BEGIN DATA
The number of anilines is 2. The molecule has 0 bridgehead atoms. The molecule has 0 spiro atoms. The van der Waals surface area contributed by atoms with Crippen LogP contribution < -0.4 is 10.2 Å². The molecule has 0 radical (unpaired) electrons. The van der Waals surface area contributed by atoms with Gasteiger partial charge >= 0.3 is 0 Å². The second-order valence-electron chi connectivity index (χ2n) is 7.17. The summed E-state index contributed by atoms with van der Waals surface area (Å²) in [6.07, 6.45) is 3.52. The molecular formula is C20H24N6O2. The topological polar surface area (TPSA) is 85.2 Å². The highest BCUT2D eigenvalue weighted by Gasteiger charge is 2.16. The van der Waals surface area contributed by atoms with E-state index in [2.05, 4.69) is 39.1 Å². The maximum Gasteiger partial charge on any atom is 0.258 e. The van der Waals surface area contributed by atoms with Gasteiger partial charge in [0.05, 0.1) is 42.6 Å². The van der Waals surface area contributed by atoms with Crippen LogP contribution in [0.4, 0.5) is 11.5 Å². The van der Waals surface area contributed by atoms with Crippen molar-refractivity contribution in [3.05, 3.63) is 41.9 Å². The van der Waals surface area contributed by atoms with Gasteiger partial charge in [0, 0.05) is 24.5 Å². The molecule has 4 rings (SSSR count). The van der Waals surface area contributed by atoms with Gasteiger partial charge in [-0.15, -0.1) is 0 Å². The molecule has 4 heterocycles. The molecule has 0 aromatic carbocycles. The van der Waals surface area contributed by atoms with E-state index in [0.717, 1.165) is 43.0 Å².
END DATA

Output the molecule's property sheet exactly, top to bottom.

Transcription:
The number of anilines is 2. The molecule has 0 bridgehead atoms. The molecule has 0 spiro atoms. The van der Waals surface area contributed by atoms with Crippen LogP contribution < -0.4 is 10.2 Å². The molecule has 0 radical (unpaired) electrons. The van der Waals surface area contributed by atoms with Gasteiger partial charge >= 0.3 is 0 Å². The second-order valence-electron chi connectivity index (χ2n) is 7.17. The summed E-state index contributed by atoms with van der Waals surface area (Å²) in [6.07, 6.45) is 3.52. The molecular formula is C20H24N6O2. The topological polar surface area (TPSA) is 85.2 Å². The highest BCUT2D eigenvalue weighted by Gasteiger charge is 2.16. The van der Waals surface area contributed by atoms with E-state index in [2.05, 4.69) is 39.1 Å². The maximum Gasteiger partial charge on any atom is 0.258 e. The van der Waals surface area contributed by atoms with Gasteiger partial charge in [0.05, 0.1) is 42.6 Å². The van der Waals surface area contributed by atoms with Crippen LogP contribution in [0.4, 0.5) is 11.5 Å². The van der Waals surface area contributed by atoms with Crippen molar-refractivity contribution in [3.05, 3.63) is 41.9 Å². The van der Waals surface area contributed by atoms with Gasteiger partial charge in [0, 0.05) is 24.5 Å². The molecule has 4 rings (SSSR count). The van der Waals surface area contributed by atoms with Gasteiger partial charge in [-0.15, -0.1) is 0 Å². The molecule has 4 heterocycles. The molecule has 0 aromatic carbocycles. The van der Waals surface area contributed by atoms with E-state index in [0.717, 1.165) is 43.0 Å².